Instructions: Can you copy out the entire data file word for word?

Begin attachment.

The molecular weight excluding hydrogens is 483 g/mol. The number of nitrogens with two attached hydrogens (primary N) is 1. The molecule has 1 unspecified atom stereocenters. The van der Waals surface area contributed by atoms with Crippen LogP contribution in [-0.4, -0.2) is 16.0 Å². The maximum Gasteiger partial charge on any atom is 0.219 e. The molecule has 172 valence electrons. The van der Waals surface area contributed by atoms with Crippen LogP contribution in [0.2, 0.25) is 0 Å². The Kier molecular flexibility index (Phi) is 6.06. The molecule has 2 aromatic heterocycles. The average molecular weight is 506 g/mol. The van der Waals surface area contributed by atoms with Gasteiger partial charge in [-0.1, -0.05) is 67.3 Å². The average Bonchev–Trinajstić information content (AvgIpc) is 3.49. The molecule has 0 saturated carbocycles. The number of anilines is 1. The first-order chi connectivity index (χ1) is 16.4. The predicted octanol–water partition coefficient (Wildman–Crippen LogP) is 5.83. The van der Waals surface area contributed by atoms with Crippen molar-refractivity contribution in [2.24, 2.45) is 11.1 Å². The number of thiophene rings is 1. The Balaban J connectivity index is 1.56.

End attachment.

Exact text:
The molecular weight excluding hydrogens is 483 g/mol. The number of nitrogens with two attached hydrogens (primary N) is 1. The molecule has 1 unspecified atom stereocenters. The van der Waals surface area contributed by atoms with Crippen LogP contribution in [-0.4, -0.2) is 16.0 Å². The maximum Gasteiger partial charge on any atom is 0.219 e. The molecule has 172 valence electrons. The van der Waals surface area contributed by atoms with Crippen LogP contribution in [0.2, 0.25) is 0 Å². The Kier molecular flexibility index (Phi) is 6.06. The molecule has 2 aromatic heterocycles. The average molecular weight is 506 g/mol. The van der Waals surface area contributed by atoms with Gasteiger partial charge in [-0.1, -0.05) is 67.3 Å². The average Bonchev–Trinajstić information content (AvgIpc) is 3.49. The molecule has 0 saturated carbocycles. The number of anilines is 1. The first-order chi connectivity index (χ1) is 16.4. The predicted octanol–water partition coefficient (Wildman–Crippen LogP) is 5.83. The van der Waals surface area contributed by atoms with Crippen molar-refractivity contribution in [2.24, 2.45) is 11.1 Å². The number of thiophene rings is 1. The Balaban J connectivity index is 1.56.